Ecovative uses mycelium, the root structure of mushrooms, to grow biodegradable materials intended to replace harmful plastics and other synthetic materials in everyday product packaging. The company’s leaders worked with UB’s Center of Excellence in Materials Informatics (CMI) to move the technology forward.
CHALLENGE & OPPORTUNITY
Since plastic was introduced in the 1950s, over nine billion tons of plastic have been produced. More than 91% of waste from producing these synthetic polymers is not recycled, and eight million metric tons of post-consumer plastic winds up in our oceans every year. If plastic production isn’t curbed, plastic pollution will outweigh fish pound for pound by 2050. The critical need to develop bio-based and earth-friendly materials has never been greater.
SOLUTION & OUTCOME
Ecovative trains mushrooms’ thread-like roots to grow on pre-formed substrates fed with agricultural crop waste to create advanced materials that will biodegrade over time. The company’s biofabrication process allows it to control the geometry, density, size and shape of the complex material for applications that not only include planet-friendly packaging, but also skincare, apparel, plant-based meat and leather-like textiles. The company’s early advancements earned the attention of worldwide media and millions in investment capital.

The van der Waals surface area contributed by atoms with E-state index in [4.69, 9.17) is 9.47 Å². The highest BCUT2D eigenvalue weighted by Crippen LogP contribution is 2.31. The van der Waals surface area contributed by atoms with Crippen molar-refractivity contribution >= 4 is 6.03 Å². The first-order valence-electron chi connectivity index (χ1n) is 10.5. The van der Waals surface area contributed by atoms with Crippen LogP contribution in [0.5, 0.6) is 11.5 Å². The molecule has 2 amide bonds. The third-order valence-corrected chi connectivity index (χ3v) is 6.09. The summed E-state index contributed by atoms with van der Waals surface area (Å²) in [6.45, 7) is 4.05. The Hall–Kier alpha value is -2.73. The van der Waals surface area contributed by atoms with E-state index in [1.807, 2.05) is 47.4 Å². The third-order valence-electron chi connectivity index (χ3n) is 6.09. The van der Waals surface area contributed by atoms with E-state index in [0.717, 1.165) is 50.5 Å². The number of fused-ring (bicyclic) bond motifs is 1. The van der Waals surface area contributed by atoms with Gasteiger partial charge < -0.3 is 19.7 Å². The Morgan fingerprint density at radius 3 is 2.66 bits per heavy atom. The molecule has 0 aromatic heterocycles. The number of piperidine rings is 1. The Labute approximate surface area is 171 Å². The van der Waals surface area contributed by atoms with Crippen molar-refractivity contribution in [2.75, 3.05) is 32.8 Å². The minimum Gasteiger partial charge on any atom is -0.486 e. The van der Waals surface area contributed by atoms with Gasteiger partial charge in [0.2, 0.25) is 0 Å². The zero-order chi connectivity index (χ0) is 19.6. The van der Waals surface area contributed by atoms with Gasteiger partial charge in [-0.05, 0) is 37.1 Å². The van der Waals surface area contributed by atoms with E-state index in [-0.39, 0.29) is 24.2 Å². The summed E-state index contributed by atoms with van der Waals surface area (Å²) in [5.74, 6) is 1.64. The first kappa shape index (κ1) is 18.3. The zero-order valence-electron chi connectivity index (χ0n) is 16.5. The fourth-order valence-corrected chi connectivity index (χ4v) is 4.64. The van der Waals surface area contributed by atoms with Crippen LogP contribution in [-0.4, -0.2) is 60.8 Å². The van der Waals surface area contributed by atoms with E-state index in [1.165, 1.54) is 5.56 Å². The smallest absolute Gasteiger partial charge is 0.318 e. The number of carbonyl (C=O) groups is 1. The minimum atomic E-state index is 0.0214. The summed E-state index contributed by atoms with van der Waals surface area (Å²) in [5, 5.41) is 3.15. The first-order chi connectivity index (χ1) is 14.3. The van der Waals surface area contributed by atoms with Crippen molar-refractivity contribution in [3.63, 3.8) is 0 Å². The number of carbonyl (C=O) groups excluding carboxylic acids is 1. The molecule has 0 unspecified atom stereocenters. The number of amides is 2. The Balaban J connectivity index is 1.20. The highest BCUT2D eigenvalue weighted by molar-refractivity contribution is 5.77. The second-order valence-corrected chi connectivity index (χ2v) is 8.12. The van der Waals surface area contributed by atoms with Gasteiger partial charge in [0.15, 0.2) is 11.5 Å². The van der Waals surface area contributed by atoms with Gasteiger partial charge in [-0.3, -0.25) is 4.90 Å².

UB lent advanced manufacturing expertise, big data analytics and high-tech facilities and equipment to help Ecovative gain a better understanding of their raw material characteristics, fine-tune product outputs, speed the product to market and identify new market opportunities.